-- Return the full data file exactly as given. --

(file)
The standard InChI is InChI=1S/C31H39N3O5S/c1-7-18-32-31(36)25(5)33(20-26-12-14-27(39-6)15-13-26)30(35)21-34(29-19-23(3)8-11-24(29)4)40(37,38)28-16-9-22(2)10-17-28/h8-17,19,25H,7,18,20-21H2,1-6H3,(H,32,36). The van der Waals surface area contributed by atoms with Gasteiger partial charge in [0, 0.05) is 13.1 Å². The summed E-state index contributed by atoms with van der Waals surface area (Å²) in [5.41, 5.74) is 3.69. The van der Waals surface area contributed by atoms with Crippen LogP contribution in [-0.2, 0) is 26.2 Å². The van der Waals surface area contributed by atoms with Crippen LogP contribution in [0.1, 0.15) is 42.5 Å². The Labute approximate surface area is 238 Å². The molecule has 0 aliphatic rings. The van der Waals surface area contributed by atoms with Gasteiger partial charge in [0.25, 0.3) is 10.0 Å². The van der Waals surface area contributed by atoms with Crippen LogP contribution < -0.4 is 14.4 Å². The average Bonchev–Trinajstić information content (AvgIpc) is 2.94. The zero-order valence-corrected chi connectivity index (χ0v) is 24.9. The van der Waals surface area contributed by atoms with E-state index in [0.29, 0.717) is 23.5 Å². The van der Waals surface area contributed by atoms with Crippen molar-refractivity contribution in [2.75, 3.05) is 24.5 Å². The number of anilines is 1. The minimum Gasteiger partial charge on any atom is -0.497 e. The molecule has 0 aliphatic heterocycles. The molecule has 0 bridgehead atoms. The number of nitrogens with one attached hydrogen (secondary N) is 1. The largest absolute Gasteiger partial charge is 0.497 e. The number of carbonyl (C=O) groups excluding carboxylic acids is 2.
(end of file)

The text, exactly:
The standard InChI is InChI=1S/C31H39N3O5S/c1-7-18-32-31(36)25(5)33(20-26-12-14-27(39-6)15-13-26)30(35)21-34(29-19-23(3)8-11-24(29)4)40(37,38)28-16-9-22(2)10-17-28/h8-17,19,25H,7,18,20-21H2,1-6H3,(H,32,36). The van der Waals surface area contributed by atoms with Gasteiger partial charge in [0, 0.05) is 13.1 Å². The summed E-state index contributed by atoms with van der Waals surface area (Å²) in [5.41, 5.74) is 3.69. The van der Waals surface area contributed by atoms with Crippen LogP contribution in [-0.2, 0) is 26.2 Å². The van der Waals surface area contributed by atoms with Crippen LogP contribution in [0.1, 0.15) is 42.5 Å². The Labute approximate surface area is 238 Å². The molecule has 0 aliphatic rings. The van der Waals surface area contributed by atoms with Gasteiger partial charge in [0.25, 0.3) is 10.0 Å². The van der Waals surface area contributed by atoms with Crippen LogP contribution < -0.4 is 14.4 Å². The average Bonchev–Trinajstić information content (AvgIpc) is 2.94. The zero-order valence-corrected chi connectivity index (χ0v) is 24.9. The van der Waals surface area contributed by atoms with E-state index in [0.29, 0.717) is 23.5 Å². The van der Waals surface area contributed by atoms with Crippen molar-refractivity contribution in [2.75, 3.05) is 24.5 Å². The number of anilines is 1. The minimum Gasteiger partial charge on any atom is -0.497 e. The molecule has 0 aliphatic heterocycles. The molecule has 0 bridgehead atoms. The number of nitrogens with one attached hydrogen (secondary N) is 1. The largest absolute Gasteiger partial charge is 0.497 e. The number of carbonyl (C=O) groups excluding carboxylic acids is 2.